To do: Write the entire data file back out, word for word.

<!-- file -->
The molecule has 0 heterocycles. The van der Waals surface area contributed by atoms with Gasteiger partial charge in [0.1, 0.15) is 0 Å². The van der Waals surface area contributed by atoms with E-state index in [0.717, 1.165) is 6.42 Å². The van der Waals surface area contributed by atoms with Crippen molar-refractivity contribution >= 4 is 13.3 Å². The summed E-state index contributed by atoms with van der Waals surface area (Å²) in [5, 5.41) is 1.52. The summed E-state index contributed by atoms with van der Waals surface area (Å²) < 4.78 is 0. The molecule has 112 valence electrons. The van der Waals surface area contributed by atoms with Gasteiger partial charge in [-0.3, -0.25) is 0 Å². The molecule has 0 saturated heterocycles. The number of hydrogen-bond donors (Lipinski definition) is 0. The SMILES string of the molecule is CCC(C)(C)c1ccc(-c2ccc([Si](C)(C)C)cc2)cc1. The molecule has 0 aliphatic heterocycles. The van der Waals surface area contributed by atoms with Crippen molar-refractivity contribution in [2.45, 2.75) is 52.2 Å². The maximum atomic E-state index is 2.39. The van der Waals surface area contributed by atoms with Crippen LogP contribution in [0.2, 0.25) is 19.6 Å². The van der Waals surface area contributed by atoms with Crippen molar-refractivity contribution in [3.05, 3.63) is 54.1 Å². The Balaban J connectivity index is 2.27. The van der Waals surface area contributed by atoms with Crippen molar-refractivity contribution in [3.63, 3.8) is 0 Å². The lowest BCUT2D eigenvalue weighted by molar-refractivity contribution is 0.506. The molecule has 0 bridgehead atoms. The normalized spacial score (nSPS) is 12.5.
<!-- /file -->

The molecule has 0 heterocycles. The van der Waals surface area contributed by atoms with Gasteiger partial charge in [0.1, 0.15) is 0 Å². The van der Waals surface area contributed by atoms with E-state index in [0.717, 1.165) is 6.42 Å². The van der Waals surface area contributed by atoms with Crippen molar-refractivity contribution >= 4 is 13.3 Å². The summed E-state index contributed by atoms with van der Waals surface area (Å²) in [5, 5.41) is 1.52. The summed E-state index contributed by atoms with van der Waals surface area (Å²) < 4.78 is 0. The molecule has 112 valence electrons. The van der Waals surface area contributed by atoms with Gasteiger partial charge in [-0.3, -0.25) is 0 Å². The molecule has 0 saturated heterocycles. The number of hydrogen-bond donors (Lipinski definition) is 0. The SMILES string of the molecule is CCC(C)(C)c1ccc(-c2ccc([Si](C)(C)C)cc2)cc1. The molecule has 0 aliphatic heterocycles. The van der Waals surface area contributed by atoms with Crippen molar-refractivity contribution in [2.45, 2.75) is 52.2 Å². The maximum atomic E-state index is 2.39. The van der Waals surface area contributed by atoms with Crippen LogP contribution in [0.2, 0.25) is 19.6 Å². The van der Waals surface area contributed by atoms with Crippen molar-refractivity contribution in [3.05, 3.63) is 54.1 Å². The Balaban J connectivity index is 2.27. The van der Waals surface area contributed by atoms with Crippen molar-refractivity contribution in [3.63, 3.8) is 0 Å². The lowest BCUT2D eigenvalue weighted by molar-refractivity contribution is 0.506. The molecule has 0 bridgehead atoms. The normalized spacial score (nSPS) is 12.5.